Austrian Responsible Business Conduct (RBC)/Corporate Social Responsibility (CSR) standards are based on the EU Commission’s 2011 “Strategy for Corporate Social Responsibility.” The Austrian Standards Institute’s ONR 192500 acts as the main guidance for CSR and is based on the EU Commission’s published Strategy, which is in line with the UN Guidelines on Business and Human Rights. Major Austrian companies follow generally accepted CSR principles and publish a CSR chapter in their annual reports; many also provide information on their health, safety, security, and environmental activities. CSR Europe (the leading European business network for CSR) has a local partner organization respACT (short for “responsible action”).

Austria adheres to the OECD Guidelines for Multinational Enterprises; the Austrian national contact point has an office in the Federal Ministry of Science, Research and Economy and actively promotes the Guidelines to companies, universities and other stakeholders. 

The Austrian export credit agency, likewise promotes information on CSR issues, principles and standards, including the Guidelines, on its website. 

Bribery of public officials is covered by the Austrian Criminal Code and corruption does not significantly affect business in Austria. However, there is a small risk of corruption in public procurement, most commonly in the form of criteria that are tailor-made for certain participants. More than one third of businesses believe nepotism to be widespread within the public administration.

Anti-corruption laws are generally implemented effectively although procedures are slow with some high-level cases lasting several years. Bribery of Members of Parliament was criminalized broadly in 2013; accepting a bribe is a punishable offence with the sentence varying depending on the amount of the bribe.

According to the most recent EU Anti-Corruption Report of 2014, Austria has strengthened its fight against corruption through efforts in prevention and prosecution. However, the European Commission recommends that Austria makes access to bank account information easier in cases of suspected corruption, as banking secrecy laws frequently impede investigations. Polls by the Commission show that 66 percent of Austrians (compared to 76 percent of Europeans) agree that corruption is widespread in their home country and that 5 percent of Austrians (4 percent of Europeans) have been asked or are expecting to pay a bribe in the past year.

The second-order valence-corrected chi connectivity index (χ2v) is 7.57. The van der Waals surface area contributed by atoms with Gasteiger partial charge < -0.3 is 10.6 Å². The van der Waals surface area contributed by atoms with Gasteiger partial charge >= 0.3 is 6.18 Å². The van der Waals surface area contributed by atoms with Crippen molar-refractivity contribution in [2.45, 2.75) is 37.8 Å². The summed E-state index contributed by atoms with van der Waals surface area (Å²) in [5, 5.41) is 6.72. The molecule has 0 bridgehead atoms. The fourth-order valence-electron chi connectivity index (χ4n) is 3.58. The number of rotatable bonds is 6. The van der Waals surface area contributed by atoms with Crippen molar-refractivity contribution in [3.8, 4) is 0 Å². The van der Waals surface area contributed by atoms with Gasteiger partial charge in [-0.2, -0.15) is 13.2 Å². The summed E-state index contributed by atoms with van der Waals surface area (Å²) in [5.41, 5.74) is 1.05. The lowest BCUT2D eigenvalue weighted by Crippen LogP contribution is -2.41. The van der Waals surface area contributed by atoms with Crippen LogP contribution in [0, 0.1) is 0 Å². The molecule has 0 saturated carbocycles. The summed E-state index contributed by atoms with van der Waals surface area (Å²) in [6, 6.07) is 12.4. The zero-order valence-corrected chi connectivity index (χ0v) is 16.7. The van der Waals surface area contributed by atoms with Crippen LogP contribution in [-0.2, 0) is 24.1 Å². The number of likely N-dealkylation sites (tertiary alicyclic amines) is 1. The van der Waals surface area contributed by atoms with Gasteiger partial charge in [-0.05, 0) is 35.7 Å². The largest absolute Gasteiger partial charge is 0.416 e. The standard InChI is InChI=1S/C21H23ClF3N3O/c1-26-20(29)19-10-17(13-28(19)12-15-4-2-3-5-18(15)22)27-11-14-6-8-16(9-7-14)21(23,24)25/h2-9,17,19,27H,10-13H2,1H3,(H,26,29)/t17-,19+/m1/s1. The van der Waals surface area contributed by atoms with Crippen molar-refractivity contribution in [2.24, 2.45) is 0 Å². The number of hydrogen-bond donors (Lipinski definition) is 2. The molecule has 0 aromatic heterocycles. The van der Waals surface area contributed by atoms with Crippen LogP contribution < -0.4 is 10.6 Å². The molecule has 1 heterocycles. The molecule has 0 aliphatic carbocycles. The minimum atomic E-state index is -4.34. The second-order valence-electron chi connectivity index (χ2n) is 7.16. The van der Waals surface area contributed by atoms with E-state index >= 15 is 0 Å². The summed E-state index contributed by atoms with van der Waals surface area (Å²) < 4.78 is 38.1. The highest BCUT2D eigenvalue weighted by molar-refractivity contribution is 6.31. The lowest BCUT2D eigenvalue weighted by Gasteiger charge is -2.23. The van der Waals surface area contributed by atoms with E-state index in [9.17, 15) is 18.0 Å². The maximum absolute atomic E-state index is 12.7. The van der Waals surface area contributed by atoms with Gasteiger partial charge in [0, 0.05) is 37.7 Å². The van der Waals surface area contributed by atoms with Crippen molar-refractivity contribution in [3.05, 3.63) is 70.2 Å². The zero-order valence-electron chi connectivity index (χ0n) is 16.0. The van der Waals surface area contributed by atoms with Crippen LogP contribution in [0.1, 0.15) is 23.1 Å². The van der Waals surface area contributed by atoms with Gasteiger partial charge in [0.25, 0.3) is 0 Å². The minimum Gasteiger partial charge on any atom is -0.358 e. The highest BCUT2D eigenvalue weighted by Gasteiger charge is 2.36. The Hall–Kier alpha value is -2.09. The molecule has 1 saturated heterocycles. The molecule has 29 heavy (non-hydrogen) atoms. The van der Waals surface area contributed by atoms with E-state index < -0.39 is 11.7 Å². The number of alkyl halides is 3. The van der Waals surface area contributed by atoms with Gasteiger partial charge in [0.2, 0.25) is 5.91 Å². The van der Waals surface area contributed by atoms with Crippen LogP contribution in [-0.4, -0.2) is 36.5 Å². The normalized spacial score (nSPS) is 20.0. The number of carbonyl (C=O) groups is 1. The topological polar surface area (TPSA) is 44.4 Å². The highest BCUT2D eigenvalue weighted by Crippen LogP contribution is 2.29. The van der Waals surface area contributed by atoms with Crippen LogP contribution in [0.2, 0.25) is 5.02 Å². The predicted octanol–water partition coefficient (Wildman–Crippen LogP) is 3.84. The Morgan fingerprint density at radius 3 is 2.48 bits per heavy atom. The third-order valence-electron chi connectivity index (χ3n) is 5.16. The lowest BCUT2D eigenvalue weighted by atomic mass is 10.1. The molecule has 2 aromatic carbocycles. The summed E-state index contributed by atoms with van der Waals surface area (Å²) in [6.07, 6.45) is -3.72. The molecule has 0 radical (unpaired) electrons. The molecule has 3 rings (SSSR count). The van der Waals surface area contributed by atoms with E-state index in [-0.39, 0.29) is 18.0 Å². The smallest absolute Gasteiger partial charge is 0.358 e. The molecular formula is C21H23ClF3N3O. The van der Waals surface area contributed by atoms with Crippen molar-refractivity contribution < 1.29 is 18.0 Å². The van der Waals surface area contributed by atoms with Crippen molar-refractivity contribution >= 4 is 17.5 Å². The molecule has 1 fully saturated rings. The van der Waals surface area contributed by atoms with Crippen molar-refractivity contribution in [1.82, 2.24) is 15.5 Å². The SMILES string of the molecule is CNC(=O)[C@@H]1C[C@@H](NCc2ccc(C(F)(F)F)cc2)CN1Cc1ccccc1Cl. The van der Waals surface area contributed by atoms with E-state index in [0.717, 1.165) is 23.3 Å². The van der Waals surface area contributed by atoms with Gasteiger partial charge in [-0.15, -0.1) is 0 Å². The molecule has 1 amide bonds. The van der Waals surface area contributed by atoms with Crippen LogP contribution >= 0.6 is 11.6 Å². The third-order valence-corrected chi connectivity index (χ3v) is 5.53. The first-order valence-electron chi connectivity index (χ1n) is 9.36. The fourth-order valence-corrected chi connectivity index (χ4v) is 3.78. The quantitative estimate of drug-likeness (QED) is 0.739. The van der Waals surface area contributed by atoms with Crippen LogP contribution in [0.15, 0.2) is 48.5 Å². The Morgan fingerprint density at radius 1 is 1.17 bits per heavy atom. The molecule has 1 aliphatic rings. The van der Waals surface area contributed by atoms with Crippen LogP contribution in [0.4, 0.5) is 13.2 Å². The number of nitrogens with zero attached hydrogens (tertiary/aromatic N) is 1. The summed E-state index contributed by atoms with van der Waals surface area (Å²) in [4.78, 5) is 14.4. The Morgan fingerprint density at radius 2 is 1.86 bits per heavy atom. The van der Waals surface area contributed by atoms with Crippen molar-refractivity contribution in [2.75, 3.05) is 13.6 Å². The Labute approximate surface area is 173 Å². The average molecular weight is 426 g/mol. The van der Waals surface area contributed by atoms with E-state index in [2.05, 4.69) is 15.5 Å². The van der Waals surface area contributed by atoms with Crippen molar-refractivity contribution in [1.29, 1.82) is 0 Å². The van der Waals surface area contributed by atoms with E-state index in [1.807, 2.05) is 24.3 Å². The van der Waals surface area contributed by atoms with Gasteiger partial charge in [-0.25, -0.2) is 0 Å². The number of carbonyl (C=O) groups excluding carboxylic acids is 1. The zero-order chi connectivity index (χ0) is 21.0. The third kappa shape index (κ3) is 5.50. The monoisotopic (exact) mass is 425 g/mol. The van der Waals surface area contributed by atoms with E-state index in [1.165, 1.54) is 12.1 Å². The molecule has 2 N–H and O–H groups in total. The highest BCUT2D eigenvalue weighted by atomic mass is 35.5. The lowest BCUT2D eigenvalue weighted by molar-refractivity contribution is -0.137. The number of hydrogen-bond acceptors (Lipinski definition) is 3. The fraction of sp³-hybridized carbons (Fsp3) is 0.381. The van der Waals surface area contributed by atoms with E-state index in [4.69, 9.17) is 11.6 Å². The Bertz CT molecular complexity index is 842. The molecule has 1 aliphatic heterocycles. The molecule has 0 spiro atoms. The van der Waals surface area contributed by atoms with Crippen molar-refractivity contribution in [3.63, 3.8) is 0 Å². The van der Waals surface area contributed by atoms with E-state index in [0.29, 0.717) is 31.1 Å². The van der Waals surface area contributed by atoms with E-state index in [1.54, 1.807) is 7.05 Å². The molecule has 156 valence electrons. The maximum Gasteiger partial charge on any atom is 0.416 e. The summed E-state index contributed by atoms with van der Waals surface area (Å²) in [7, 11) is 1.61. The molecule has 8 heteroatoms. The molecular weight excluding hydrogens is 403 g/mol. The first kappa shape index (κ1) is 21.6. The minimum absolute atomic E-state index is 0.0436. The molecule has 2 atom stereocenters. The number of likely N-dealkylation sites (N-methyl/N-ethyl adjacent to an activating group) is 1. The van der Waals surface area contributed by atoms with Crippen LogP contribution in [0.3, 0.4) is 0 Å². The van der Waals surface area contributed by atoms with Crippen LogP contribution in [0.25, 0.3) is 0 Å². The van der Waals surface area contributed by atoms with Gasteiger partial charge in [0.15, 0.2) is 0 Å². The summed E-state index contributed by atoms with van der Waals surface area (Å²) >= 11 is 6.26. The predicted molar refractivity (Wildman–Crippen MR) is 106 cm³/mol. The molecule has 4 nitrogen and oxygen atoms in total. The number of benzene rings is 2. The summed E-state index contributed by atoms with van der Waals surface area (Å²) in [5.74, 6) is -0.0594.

In 2016, there were two prominent cases involving corruption of public officials. In one instance, a Member of the Austrian Parliament was accused of using a sham bill issued to partially state-owned Telekom Austria AG to illegally transfer €120,000 to an Austrian political party. The defendant was sentenced to a nine-month prison sentence, but released on probation for a period of three years. Another case involved the privatization of the BUWOG, an Austrian real-estate company, featuring 16 defendants including former Finance Minister Karl-Heinz Grasser. Grasser was accused of having demanded a bribe of €9.6 million for himself and his friends; judicial proceedings are currently ongoing.

There are no rules on managing conflicts of interest for parliamentarians and no framework to deal with gifts and other benefits. This was highlighted as a key area for improvement in the latest report by the Council of Europe’s Group of States against Corruption (GRECO). Austria is a member of GRECO and also ratified the UN Convention against Corruption and the OECD Anti-Bribery Convention.

Corruption provisions in Austria’s Criminal Code cover managers of Austrian public enterprises, civil servants and other officials (with functions in legislation, administration, or justice on behalf of Austria, in a foreign country, or an international organization), representatives of public companies, and domestic members of Parliament, government members, and mayors. The term corruption includes the following: active and passive bribery; illicit intervention; and abuse of office. Corruption can sometimes include a private manager’s fraud, embezzlement, or breach of trust.